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Dawn of Man: THE STORY OF HUMAN EVOLUTION 1st American ed Edition

4.4 out of 5 stars 7 customer reviews
ISBN-13: 978-0789462626
ISBN-10: 0789462621
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Dawn of Man, which accompanies a BBC television series, tells the story of human evolution, warts and all, over the last 4 million years or so. From a shared ancestor with the higher apes, an upright, walking ape-human in Africa, McKie takes our story through the Ice Age to domination by modern humans.

One of the few unique attributes of humans, which sets us apart from our nearest living relatives, the chimps, is a concern with our own history. Although anthropologists and archaeologists have conducted serious scientific investigation of our ancestry for well over 150 years, it is still a bit surprising how little we know.

The quest to discover our story is a bit like trying to put together a jigsaw puzzle without a picture to tell us what the finished puzzle should look like. To further the metaphor, we also have no idea how many pieces there are altogether, and the few pieces we do have are mostly incomplete. Practically any new bit of evidence can change our idea of the overall picture, so the story of human evolution is constantly changing. As science editor for Britain's Observer newspaper, McKie is able to provide a very readable and up-to-date account of our remarkable story.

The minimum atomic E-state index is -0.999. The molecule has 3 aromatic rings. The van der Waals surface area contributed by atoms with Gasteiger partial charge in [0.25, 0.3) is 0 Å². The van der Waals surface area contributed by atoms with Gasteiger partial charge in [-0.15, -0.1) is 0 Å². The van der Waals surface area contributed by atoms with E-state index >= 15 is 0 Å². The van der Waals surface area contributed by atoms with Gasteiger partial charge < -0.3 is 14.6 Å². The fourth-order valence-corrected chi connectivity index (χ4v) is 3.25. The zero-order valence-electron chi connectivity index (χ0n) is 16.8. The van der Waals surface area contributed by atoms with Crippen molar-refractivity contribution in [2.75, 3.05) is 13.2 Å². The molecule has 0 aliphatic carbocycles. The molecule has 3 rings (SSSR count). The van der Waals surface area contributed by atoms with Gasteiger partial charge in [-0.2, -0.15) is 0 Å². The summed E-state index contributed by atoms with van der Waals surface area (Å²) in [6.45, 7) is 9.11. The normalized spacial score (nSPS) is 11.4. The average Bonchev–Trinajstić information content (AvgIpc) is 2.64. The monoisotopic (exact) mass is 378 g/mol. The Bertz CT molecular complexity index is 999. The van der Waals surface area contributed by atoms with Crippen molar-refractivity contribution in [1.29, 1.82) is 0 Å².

One of the most compelling questions explored by McKie concerns our relationship with the Neanderthal people, who died out 30,000 years ago. Comparison of Neanderthal DNA with that of living humans suggests that our ancestors did not interbreed with the Neanderthals. Recently, however, skeletons have been found that seem to show a complete mixture of Neanderthal and modern human (Cro-Magnon) characters. In Dawn of Man, McKie quotes extensively from interviews with the scientists who work on human prehistory, so we get as close as possible to the bare bones of the story. The excellent text, art work, photos, and graphics in Dawn of Man make it a capable stand-alone, very attractive for the general reader. --Douglas Palmer